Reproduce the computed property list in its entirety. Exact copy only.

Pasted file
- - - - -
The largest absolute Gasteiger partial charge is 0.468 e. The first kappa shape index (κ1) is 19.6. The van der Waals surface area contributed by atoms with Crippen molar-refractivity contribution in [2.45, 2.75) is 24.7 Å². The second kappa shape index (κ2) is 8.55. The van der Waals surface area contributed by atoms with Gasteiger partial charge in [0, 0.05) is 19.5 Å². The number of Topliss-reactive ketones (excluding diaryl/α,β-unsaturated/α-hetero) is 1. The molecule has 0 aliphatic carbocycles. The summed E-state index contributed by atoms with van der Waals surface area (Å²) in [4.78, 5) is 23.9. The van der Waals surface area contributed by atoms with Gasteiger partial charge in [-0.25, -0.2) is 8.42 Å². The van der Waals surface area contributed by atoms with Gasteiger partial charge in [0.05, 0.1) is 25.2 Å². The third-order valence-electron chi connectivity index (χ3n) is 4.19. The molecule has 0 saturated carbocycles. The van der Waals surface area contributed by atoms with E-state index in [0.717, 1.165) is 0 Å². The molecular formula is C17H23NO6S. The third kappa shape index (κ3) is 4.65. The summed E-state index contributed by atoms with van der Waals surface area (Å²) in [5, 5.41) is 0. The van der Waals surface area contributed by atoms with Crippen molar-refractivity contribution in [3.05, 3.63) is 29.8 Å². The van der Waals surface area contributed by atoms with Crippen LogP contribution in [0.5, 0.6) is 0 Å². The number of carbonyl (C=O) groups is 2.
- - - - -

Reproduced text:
The largest absolute Gasteiger partial charge is 0.468 e. The first kappa shape index (κ1) is 19.6. The van der Waals surface area contributed by atoms with Crippen molar-refractivity contribution in [2.45, 2.75) is 24.7 Å². The second kappa shape index (κ2) is 8.55. The van der Waals surface area contributed by atoms with Gasteiger partial charge in [0, 0.05) is 19.5 Å². The number of Topliss-reactive ketones (excluding diaryl/α,β-unsaturated/α-hetero) is 1. The molecule has 0 aliphatic carbocycles. The summed E-state index contributed by atoms with van der Waals surface area (Å²) in [4.78, 5) is 23.9. The van der Waals surface area contributed by atoms with Gasteiger partial charge in [-0.25, -0.2) is 8.42 Å². The van der Waals surface area contributed by atoms with Gasteiger partial charge in [0.05, 0.1) is 25.2 Å². The third-order valence-electron chi connectivity index (χ3n) is 4.19. The molecule has 0 saturated carbocycles. The van der Waals surface area contributed by atoms with E-state index in [0.717, 1.165) is 0 Å². The molecular formula is C17H23NO6S. The third kappa shape index (κ3) is 4.65. The summed E-state index contributed by atoms with van der Waals surface area (Å²) in [5, 5.41) is 0. The van der Waals surface area contributed by atoms with Crippen molar-refractivity contribution in [3.05, 3.63) is 29.8 Å². The van der Waals surface area contributed by atoms with Crippen LogP contribution in [0.5, 0.6) is 0 Å². The number of carbonyl (C=O) groups is 2.